That phrase belongs to the Director of Admission at Yale who uttered it some ten years ago when my kid was looking at colleges.

What he meant, I believe, is that you should write the essay yourself. 

Don’t let your parents write it, much less some college “coach” your parents might have hired.

Don’t let them dream up your topic either. Dream up your own topic.

Also, try not to bore your reader to death by stringing together sentences that bore even you as you tap them out on your keyboard.

These readers are only human after all, and chances are they’re very weary given the number of folders they must go through in order to assemble this next college Class of 2016. I picture them with eye strain. I picture them with feet that have gone to sleep from curling one and then another under themselves as they try to get comfortable during these marathon reading sessions. They probably need more water than they’re drinking and their minds doubtless keep wandering toward thoughts of dinner.

Show them the courtesy of speaking to them in your own voice about something that interests you. Don’t try writing like a C.E.O or a department head at the Internal Revenue Service or some solemnly intoning guy in an infomercial for cholesterol medication. You’re a high school student! Relax and let yourself be what you are right now, even if your secret hope is to one day find fame and have paparazzi trailing you in pursuit of those stolen-moment candids of you sleeping with your mouth open or yelling at your dog.

I had the chance to read two great college essays in the last month. One has in it time travel and 16th century horses straining at their reins; the other, a peach tree, a bright blue door slapping open and Sunday dinner with Grandma.

They’re both terrific and they’re nothing like the college essay I once wrote telling how I routinely skipped meals and stayed up all night fashioning flash cards and making teensy notes on all my class notes.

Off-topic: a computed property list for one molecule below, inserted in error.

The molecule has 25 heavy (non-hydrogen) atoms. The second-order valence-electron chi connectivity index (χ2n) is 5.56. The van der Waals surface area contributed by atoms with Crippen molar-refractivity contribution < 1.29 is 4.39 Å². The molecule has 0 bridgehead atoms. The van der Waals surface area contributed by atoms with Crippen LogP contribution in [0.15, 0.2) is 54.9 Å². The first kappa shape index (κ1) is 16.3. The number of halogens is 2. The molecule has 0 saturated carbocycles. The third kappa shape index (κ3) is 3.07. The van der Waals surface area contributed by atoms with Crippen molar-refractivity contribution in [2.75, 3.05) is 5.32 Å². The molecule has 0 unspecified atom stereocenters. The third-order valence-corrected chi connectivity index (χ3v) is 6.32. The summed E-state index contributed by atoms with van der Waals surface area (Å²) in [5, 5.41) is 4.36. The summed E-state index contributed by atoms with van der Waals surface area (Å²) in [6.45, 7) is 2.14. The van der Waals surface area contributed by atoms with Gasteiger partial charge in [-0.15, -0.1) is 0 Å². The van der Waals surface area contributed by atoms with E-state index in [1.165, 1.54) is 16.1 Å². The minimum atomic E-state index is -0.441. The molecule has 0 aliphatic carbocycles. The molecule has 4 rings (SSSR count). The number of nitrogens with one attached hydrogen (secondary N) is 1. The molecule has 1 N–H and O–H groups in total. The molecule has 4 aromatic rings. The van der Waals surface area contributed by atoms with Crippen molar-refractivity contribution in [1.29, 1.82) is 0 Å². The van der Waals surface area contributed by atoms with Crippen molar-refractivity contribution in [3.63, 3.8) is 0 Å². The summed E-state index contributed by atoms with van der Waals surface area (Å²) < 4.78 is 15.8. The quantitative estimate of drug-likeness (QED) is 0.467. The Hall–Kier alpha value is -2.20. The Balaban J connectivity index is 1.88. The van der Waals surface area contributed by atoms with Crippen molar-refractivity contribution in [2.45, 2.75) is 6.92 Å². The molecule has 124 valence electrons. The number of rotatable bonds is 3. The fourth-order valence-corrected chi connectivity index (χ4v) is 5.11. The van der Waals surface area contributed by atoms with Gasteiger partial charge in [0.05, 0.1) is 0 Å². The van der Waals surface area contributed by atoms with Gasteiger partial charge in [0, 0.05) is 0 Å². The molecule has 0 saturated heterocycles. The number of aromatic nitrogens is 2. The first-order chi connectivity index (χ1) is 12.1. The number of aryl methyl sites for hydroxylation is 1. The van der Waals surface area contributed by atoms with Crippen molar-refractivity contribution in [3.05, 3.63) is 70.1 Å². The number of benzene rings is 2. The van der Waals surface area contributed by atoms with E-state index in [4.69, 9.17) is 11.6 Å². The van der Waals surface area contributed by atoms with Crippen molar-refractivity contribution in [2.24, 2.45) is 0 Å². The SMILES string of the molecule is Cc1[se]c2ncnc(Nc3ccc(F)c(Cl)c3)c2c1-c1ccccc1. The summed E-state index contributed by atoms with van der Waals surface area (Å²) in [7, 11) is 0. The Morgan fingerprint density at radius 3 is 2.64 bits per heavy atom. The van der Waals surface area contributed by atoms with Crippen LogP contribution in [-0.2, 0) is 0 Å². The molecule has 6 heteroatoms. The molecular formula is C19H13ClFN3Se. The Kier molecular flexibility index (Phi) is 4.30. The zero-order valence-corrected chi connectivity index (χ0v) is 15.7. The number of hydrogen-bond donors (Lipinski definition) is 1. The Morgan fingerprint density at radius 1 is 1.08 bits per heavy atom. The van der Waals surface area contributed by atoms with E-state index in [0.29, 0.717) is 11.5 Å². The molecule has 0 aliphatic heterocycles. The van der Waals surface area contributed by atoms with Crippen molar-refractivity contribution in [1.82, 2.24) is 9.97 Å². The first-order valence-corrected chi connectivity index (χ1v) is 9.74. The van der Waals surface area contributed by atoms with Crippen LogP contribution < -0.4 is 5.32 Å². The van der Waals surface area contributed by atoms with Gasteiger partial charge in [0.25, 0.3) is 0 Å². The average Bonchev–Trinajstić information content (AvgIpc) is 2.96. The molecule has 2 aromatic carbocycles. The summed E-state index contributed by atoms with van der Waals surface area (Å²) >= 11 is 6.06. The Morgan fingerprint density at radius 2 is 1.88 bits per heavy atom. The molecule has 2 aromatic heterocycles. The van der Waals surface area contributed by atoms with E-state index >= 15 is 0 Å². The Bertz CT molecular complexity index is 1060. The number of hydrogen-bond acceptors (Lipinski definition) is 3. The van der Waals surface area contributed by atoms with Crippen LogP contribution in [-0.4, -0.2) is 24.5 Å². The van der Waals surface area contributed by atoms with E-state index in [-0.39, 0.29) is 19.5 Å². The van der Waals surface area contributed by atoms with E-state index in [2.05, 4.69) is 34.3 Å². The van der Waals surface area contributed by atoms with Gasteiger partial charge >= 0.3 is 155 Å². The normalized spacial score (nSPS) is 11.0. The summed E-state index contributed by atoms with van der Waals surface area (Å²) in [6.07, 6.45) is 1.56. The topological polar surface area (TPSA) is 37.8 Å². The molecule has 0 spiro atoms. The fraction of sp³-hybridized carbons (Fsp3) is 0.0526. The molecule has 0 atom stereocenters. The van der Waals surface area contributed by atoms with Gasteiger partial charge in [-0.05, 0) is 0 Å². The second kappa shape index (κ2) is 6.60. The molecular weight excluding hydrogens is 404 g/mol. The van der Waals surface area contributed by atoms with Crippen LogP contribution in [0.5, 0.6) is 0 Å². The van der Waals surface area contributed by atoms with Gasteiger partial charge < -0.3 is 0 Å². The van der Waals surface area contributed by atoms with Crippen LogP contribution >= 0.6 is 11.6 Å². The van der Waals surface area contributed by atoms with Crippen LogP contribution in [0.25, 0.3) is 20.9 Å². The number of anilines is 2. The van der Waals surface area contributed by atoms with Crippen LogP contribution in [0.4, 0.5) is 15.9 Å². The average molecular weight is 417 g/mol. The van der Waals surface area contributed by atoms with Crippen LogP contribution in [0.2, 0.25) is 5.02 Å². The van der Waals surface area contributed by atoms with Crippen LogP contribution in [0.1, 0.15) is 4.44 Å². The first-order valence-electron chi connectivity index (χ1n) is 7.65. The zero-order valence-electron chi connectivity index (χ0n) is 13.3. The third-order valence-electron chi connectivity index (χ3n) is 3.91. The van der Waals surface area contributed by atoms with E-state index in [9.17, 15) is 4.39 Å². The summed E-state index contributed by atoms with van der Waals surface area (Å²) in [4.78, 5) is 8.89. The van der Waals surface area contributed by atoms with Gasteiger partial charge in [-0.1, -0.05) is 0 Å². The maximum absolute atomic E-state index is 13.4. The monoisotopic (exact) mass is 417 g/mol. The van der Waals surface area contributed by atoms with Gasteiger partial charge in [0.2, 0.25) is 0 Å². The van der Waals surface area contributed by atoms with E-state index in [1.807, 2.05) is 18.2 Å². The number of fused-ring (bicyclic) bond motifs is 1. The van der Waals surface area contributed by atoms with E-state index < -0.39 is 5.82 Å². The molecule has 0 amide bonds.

This was when I applied Early Decision to that fine women’s college called Wellesley.

Six weeks later they flat-out rejected me.

Thus, when I applied to that other fine women’s college known as Smith I wrote a very different essay, telling what it was like to be charged with the protection and emotional well-being of half-dozen Seventh Graders at summer camp the year a bear with an eerie resemblance to Babe Ruth kept appearing at the clothesline behind the cabins to sniff at all our swimsuits.

Smith did accept me, welcomed me in September and got right to work teaching me that study is much more than rote memorization, that balance in life is crucial and that it’s pretty much never a good idea to skip a meal.

I still think I got into one college and not the other because I wrote that second essay with pleasure and fondness and even excitement. Therefore, young applicant, speak in your own voice about what has moved or surprised, delighted or terrified you, and let the chips fall where they may – as indeed they always do.

Therefore, young person, speak in your own voice about what has moved or surprised, delighted or terrified you, and let the chips fall where they may – as indeed they always do.